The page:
It is crucial to determine how much you are willing to risk as well as your attitude to risk in order to formulate appropriate risk management strategies. If you are risk averse, then you will be looking for opportunities with lower risk-to-reward (R-R) ratios. Once you have considered risk management, you need to decide what asset classes you are going to trade, and this can be somewhat influenced by your goals. For instance, if you are looking for slow and steady growth, asset classes with higher volatility should form a proportionally small part of your portfolio. It is strongly recommended to diversify across all asset classes to increase the likelihood of good trading opportunities, as well as to mitigate risk.
You must decide what trading strategies you plan to use based on the factors mentioned above. A few basic strategies and techniques include:
Trading the trend. Trend trading is a trading strategy that attempts to capture financial gains through the analysis of an asset's momentum in a particular direction.
Day trading. Capitalise on short-term opportunities that are triggered by a variety of stimulus from developing news or emerging trends. With day trading all positions are closed by the end of the day.
Scalping. Scalp trading is a type of short-term trading that aims to make small and regular profits from numerous trades. Scalp trading tends to generate the smallest gains per each successful trade, when compared to other types of trading. It tends to be based on extensive technical analysis.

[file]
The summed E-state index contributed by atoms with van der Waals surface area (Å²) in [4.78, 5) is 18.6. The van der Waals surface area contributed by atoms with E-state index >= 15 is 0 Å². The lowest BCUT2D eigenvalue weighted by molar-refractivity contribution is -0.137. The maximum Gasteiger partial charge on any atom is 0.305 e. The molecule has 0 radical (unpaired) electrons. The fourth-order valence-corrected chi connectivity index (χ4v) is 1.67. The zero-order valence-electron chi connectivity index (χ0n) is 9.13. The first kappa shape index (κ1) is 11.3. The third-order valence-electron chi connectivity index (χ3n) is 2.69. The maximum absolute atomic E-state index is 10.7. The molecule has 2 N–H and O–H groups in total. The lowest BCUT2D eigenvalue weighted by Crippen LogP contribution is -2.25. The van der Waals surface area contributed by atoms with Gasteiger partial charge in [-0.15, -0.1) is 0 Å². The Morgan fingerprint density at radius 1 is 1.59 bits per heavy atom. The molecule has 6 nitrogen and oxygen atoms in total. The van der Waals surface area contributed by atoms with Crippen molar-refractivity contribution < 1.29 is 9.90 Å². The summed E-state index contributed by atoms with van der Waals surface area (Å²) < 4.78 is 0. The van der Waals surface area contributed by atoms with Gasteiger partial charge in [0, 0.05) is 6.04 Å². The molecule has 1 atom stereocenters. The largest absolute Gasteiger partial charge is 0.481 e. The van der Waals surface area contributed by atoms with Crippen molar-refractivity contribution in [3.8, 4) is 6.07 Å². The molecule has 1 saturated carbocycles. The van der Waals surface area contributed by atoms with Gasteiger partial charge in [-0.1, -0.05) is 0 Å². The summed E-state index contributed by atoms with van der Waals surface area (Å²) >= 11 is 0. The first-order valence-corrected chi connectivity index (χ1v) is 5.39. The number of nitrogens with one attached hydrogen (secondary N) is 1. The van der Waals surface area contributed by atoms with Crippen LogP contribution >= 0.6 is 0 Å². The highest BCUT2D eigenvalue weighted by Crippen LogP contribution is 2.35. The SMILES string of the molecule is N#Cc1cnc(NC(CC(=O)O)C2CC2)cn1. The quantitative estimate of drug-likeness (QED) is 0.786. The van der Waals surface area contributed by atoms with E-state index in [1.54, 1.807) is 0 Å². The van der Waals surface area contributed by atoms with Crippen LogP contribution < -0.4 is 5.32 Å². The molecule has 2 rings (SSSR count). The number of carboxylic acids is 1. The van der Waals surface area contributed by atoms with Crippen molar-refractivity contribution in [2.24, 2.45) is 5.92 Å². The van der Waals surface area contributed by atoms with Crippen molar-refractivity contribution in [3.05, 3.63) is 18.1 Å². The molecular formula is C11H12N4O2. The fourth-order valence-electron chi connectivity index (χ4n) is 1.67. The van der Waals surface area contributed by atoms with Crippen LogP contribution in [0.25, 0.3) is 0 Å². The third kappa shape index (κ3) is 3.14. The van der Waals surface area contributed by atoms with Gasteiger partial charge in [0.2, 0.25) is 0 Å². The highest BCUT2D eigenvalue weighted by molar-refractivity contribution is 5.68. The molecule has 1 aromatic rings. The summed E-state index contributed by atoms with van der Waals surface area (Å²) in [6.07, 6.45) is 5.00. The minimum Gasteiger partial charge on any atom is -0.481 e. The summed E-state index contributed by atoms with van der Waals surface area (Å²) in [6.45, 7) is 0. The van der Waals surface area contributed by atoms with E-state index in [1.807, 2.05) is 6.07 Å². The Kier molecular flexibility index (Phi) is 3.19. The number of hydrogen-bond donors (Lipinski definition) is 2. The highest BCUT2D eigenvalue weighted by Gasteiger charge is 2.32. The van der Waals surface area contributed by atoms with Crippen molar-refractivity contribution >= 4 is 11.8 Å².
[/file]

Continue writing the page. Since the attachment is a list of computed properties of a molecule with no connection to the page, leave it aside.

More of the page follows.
Find out more about trading strategies and different techniques here.
Now that you have formulated your trading plan, use Capital.com’s award-winning platform to browse through 2,000 financial instruments to find opportunities within a variety of different markets. We offer markets across the following asset classes: shares, indices, forex pairs, commodities and cryptocurrencies.
Within our platform, we have a live news feed that will keep you up-to-date with all the latest movements in the markets, helping you to identify trading opportunities in real terms.
With CFD trading, you have the option to open long and short positions, meaning you can spot opportunities in rising or falling markets.
Within our mobile platform you will find the watchlist under the ‘trade’ section. The watchlist consists of two parts. Firstly, it shows the extensive list of instruments we offer, accompanied with useful filters to help you find the exact market you’re looking for. These filters include Major Indices and Popular Tech German Stocks for instance. Once you tap on an instrument you’ll become familiar with the other part of our watchlist that illustrates security prices dynamically in the form of real-time charts. You will see a graph, relevant news and buy-sell options for the instrument.